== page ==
1. Post
      Mrs. FI

      I think my coworker was somewhere in between joking and being serious. My team of coworkers and I are pretty close, and sometimes this particular coworker acts like (for lack of a better example) a butt-headed, big brother who says things that he doesn’t really intend to be mean, but also isn’t afraid to be bluntly honest while also kidding around. Does that make sense? It makes sense in my head.

      Anyway, I didn’t take what he said to heart because I agree, who cares? I’m going to be FI! However, my innate curiosity when it comes to the human psyche made me experiment further, just because. 😉

      Thanks for your comment and encouragement, fellow FIRE fighter!

  5. middle class

    Interesting post. Both my siblings went to more well-known schools for their B.A. and have a Masters. In terms of income, I think I make more than one but less than the other, although if the one making the least ever gets his/her dream job, he/she will make more I do. I think my parents think we’re all not successful enough!

    I know my in-laws don’t view my modest career/schooling as success because they tell others about my previous job w/ a better title at a prestigious place AND they also say that I went to a different but more well-known school. I did attend that well-known school but only for a certificate program.

    Do I care? Not usually. I wouldn’t have changed my path anyway to please my parents, in-laws or typical society.

    1. Post
      Mrs. FI

      While it’s usually very easy for me to not care what people think, it always has been a little harder for me when it comes to family. Yes, I know my goals and happiness are ultimately up to me and it’s my opinion that should matter in the end, but it can still be tough knowing that you or your choices may not be seen as “good enough” to those you care about. Changing your path just because others want you to just leads to another road full of resentment and unhappiness. I’m happy to hear that you’ve realized your path is the one you wanted to follow and stuck to it, despite the naysayers along the way. Thanks for your comment!

  6. The Bearded Dragon

    I’ve dealt with this from the other side of the coin. I am the “success” story in my family, with a PhD in a STEM field. Don’t get me wrong, I do feel like a success. But I have a sister who majored in Photography and spent a lot of time after school working in the restaurant/service business. She’s an incredible person and has many excellent qualities that I wish I had. It’s awkward having conversations around the holidays when people ask me what I do and smile and nod and then ask her and act like “Ooohhhh…. wish I hadn’t asked.” Success is very much in the eyes of the beholder, and success comes in as many styles as there are people.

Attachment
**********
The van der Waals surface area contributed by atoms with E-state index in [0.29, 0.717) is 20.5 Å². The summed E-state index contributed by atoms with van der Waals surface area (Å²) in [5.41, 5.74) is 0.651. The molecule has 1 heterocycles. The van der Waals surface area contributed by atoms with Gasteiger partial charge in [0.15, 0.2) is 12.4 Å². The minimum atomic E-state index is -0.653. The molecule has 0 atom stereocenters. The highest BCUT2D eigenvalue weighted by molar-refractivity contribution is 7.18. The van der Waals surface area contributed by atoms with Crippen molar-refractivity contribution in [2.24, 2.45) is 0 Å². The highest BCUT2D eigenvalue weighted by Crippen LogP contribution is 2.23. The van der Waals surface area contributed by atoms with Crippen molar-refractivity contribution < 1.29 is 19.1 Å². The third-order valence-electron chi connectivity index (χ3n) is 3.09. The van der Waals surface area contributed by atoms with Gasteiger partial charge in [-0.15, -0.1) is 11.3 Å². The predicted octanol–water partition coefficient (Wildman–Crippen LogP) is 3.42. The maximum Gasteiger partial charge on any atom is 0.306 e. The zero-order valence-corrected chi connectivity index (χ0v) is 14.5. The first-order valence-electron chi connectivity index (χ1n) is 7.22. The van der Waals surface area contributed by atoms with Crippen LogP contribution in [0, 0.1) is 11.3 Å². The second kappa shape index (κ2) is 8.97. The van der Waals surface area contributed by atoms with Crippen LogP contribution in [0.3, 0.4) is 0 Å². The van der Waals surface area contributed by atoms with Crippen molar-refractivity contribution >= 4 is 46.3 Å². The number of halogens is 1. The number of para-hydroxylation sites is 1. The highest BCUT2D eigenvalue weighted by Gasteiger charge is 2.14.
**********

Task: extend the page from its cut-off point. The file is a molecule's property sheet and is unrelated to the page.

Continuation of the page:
Also, I read this quote recently and it seems relevant to the conversation: “A (wo)man is a success if (s)he gets up in the morning and gets to bed at night, and in between (s)he does what (s)he wants to do.’ – Bob Dylan

    1. Post
      Mrs. FI

      I think it’s so awesome that you not only see yourself as a success but your sister as well, despite how everyone else sees her. That’s a sign of a good sibling, right there 😉

      Also, while I like your Bob Dylan quote, I think I like what you said right before it even more: “Success is very much in the eyes of the beholder, and success comes in as many styles as there are people.” Beautiful. Thanks so much for sharing your story and quotes!

  7. evenstevenmoney

    To each their own is a phrase I use and I think it applies to success. You are absolutely right that society can view a doctor more successful than a teacher or writer, but what if they were truly happy with no debt and a higher net worth, behind the curtain can reveal the truth, although most people will never see behind the curtain.

    Enjoyed the read, thanks.

    1. Post
      Mrs. FI

      “Most people will never see behind the curtain.” So true. We don’t know what’s behind most people’s “curtains” (ie. circumstances, desires or views of success) so it’s best not to judge or think that we know better from what little we do see. Thanks for your comment and glad you enjoyed the post!

  8. Kurt

    I’ve never been much concerned I guess with how others view my degree of success. One of my brothers clearly views success solely through a monetary lens, and everything he does screams ‘I have money!’ On the other hand, I suspect most people have little idea of my family’s net worth. I feel successful when I achieve something worthwhile or that was very challenging–such as climbing Colorado’s Mt. Elbert, which I’ve done. Any connection to money is purely circumstantial.

    1. Post
      Mrs. FI

      Hi Kurt! While I can’t say I’ve climbed any mountains (I’m still a novice hiker so small hills are my jam) I think your view of success is spot on. I feel success through completing the challenges that have been thrown at me in life. Not to say that money is not a challenge at times, but I don’t think the act of accumulating more money should be the focus for success so much as the result of saving said money and applying it to bigger and better goals. Thanks for your comment!

  9. Michelle

    Fabulous post! I have a younger sister I am always being compared to. Both of us graduated with education degrees. My sister took her time, stayed at home, and graduated with no debt. She still teaches special ed and because of that, will have her student debt paid for by the government.

    I, on the other hand, graduated from a private school aways from home with about 25k in debt. I traveled the world, lived on my own in the big city, left teaching (I taught music where there is zero jobs), worked at a university, and now own my own business.

    Which one is the success story in the family? Me, oddly enough. My family views my independence as success despite not making nearly as much as my sister or being debt free like her. It’s such an odd way to view it.

    1. Post
      Mrs. FI